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House Panel Approves Bill To Increase DHS Cybersecurity Oversight House Panel Approves Bill To Increase DHS Cybersecurity Oversight

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House Panel Approves Bill To Increase DHS Cybersecurity Oversight

A House Homeland Security subcommittee approved legislation on Wednesday aimed at clarifying the government’s role in combating cyberattacks.

Congressional leaders and President Obama have called for significant cybersecurity legislation to be passed this year. The smooth passage of this House bill may bode well for the larger effort, which has been under way for two years.


The Cybersecurity, Infrastructure Protection, and Security Technologies Subcommittee approved H.R. 3674, the Promoting and Enhancing Cybersecurity and Information Sharing Effectiveness Act of 2011 (The PrECISE Act), with a voice vote.

The bill would task the Homeland Security Department with determing what “critical infrastructure” like the power grid or financial systems, need federal oversight from existing agencies. Such proposals have sparked concern over government ability to control private networks.

But the bill's sponsor, Rep. Dan Lungren, R-Calif., chairman of the subcommittee, said his proposal is the "least intrusive" of current proposals.


Some proposals in the Senate, for example, would give the DHS authority to regulate, rather than simply designate critical infrastructure.

The PrECISE Act would also establish a National Cybersecurity and Communications Integration Center to coordinate federal cybersecurity efforts.

Lungren says the bill will increase public-private information sharing and give DHS the authority it needs “to play its part.”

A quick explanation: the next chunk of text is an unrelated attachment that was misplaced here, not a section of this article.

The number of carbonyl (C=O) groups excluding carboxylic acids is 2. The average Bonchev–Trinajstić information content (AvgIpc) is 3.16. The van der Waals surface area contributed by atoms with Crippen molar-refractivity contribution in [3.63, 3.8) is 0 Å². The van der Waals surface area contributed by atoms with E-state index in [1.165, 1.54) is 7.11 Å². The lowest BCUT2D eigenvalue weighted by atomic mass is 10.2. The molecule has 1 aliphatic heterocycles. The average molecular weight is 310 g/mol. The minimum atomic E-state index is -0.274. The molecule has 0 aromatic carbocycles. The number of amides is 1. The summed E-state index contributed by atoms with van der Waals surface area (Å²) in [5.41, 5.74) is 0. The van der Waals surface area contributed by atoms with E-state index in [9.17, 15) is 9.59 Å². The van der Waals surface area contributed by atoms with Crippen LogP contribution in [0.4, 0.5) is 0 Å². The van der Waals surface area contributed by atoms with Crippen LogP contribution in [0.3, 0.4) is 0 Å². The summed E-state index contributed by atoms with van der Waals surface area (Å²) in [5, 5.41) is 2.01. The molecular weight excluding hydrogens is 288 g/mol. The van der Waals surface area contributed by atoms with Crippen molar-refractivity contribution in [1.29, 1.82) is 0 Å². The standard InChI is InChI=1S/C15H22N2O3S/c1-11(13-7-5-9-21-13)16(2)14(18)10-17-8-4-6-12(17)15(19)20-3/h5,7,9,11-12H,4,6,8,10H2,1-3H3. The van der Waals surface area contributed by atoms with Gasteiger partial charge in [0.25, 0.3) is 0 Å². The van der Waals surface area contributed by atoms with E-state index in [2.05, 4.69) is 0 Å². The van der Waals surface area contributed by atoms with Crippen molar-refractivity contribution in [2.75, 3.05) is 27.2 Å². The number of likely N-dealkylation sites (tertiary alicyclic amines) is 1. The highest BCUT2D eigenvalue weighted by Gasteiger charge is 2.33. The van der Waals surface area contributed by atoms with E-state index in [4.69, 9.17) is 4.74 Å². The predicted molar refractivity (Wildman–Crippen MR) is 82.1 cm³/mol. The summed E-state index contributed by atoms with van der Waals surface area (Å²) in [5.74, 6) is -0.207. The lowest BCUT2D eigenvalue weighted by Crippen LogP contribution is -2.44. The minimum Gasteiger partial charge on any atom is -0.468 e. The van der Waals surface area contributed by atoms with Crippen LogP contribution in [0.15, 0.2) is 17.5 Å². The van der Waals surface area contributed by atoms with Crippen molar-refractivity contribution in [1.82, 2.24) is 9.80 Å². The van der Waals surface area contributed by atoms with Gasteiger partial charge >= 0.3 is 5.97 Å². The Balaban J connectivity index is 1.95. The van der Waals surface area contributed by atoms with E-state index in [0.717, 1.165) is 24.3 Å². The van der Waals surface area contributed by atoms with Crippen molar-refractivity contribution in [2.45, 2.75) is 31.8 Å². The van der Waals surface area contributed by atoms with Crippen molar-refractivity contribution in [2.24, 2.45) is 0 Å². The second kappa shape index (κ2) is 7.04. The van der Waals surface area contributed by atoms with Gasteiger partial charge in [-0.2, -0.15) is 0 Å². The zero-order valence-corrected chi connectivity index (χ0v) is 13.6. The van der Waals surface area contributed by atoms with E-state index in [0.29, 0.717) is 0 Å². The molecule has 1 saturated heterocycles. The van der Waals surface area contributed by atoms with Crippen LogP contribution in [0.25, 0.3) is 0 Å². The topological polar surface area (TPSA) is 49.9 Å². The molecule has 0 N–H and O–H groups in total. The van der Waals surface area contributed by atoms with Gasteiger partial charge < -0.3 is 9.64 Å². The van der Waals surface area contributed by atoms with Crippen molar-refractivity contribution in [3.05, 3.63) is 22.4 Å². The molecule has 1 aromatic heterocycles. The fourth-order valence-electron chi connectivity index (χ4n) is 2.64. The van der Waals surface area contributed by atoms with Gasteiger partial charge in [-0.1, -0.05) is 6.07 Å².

“Government should enable and facilitate the private sector in this effort by providing threat information, standards and best practices,” he said. “In this way, we ensure that owners and operators are in the strongest position to protect their critical infrastructure.”


Subcommittee ranking member Yvette Clarke, D-N.Y., criticized a measure that would establish a quasi-governmental National Information Sharing Organization (NISO) as a clearinghouse for information between government and the private sector.

Before investing $30 million of taxpayer money in the organization, Clarke proposed conducting a study to determine the most effective way to share information. But her amendment to remove the NISO provision failed on a voice vote.

Besides a manager’s amendment, which included proposals for local partnerships, the panel approved two amendments by Rep. Michael McCaul, R-Texas. One measure would require DHS to report to Congress on which foreign groups pose the greatest threat to American infrastructure; the other amendment would limit additional regulations if a company is already following rules.

“The private sector owns most of our nation’s critical infrastructure and commits considerable resources to ensuring thattheir computer networks are safe from outside attacks,” McCaul said.  “As we go forward we must ensure that the heavy hand of government does not harm industry.”

Federal cybersecurity efforts have been hampered by sometimes confusing jurisdictions and a lack of information sharing, analysts say. The Senate is expected to introduce its own cybersecurity bill as soon as this week.

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